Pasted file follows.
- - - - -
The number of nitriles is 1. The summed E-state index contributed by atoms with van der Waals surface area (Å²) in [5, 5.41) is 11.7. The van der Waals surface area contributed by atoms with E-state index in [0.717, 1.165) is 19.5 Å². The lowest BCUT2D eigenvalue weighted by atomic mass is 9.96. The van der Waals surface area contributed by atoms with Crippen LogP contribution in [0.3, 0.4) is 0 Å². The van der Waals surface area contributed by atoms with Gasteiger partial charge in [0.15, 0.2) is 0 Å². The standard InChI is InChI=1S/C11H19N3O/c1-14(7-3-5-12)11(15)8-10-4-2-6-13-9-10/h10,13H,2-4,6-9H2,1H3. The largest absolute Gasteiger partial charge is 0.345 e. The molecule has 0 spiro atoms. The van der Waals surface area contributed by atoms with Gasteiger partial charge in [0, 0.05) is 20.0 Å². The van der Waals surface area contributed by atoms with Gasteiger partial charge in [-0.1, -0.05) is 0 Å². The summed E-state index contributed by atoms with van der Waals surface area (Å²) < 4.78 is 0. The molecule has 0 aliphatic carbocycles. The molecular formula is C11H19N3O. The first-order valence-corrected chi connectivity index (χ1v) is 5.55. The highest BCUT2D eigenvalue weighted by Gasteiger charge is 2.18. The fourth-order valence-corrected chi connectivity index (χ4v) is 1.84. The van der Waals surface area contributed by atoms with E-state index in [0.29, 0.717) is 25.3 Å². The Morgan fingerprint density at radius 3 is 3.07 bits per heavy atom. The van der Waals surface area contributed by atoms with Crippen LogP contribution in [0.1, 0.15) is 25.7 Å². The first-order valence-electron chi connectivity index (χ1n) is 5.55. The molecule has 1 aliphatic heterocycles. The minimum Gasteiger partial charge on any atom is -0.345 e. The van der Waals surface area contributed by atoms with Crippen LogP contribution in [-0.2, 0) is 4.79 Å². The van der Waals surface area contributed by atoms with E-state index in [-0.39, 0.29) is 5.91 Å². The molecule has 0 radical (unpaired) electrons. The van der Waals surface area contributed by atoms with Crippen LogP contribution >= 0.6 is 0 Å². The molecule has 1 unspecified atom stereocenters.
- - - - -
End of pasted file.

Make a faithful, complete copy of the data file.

The number of nitriles is 1. The summed E-state index contributed by atoms with van der Waals surface area (Å²) in [5, 5.41) is 11.7. The van der Waals surface area contributed by atoms with E-state index in [0.717, 1.165) is 19.5 Å². The lowest BCUT2D eigenvalue weighted by atomic mass is 9.96. The van der Waals surface area contributed by atoms with Crippen LogP contribution in [0.3, 0.4) is 0 Å². The van der Waals surface area contributed by atoms with Gasteiger partial charge in [0.15, 0.2) is 0 Å². The standard InChI is InChI=1S/C11H19N3O/c1-14(7-3-5-12)11(15)8-10-4-2-6-13-9-10/h10,13H,2-4,6-9H2,1H3. The largest absolute Gasteiger partial charge is 0.345 e. The molecule has 0 spiro atoms. The van der Waals surface area contributed by atoms with Gasteiger partial charge in [0, 0.05) is 20.0 Å². The van der Waals surface area contributed by atoms with Gasteiger partial charge in [-0.1, -0.05) is 0 Å². The summed E-state index contributed by atoms with van der Waals surface area (Å²) < 4.78 is 0. The molecule has 0 aliphatic carbocycles. The molecular formula is C11H19N3O. The first-order valence-corrected chi connectivity index (χ1v) is 5.55. The highest BCUT2D eigenvalue weighted by Gasteiger charge is 2.18. The fourth-order valence-corrected chi connectivity index (χ4v) is 1.84. The van der Waals surface area contributed by atoms with E-state index in [0.29, 0.717) is 25.3 Å². The Morgan fingerprint density at radius 3 is 3.07 bits per heavy atom. The van der Waals surface area contributed by atoms with Crippen LogP contribution in [0.1, 0.15) is 25.7 Å². The first-order valence-electron chi connectivity index (χ1n) is 5.55. The molecule has 1 aliphatic heterocycles. The minimum Gasteiger partial charge on any atom is -0.345 e. The van der Waals surface area contributed by atoms with Crippen LogP contribution in [-0.2, 0) is 4.79 Å². The van der Waals surface area contributed by atoms with E-state index in [-0.39, 0.29) is 5.91 Å². The molecule has 0 radical (unpaired) electrons. The van der Waals surface area contributed by atoms with Crippen LogP contribution >= 0.6 is 0 Å². The molecule has 1 unspecified atom stereocenters.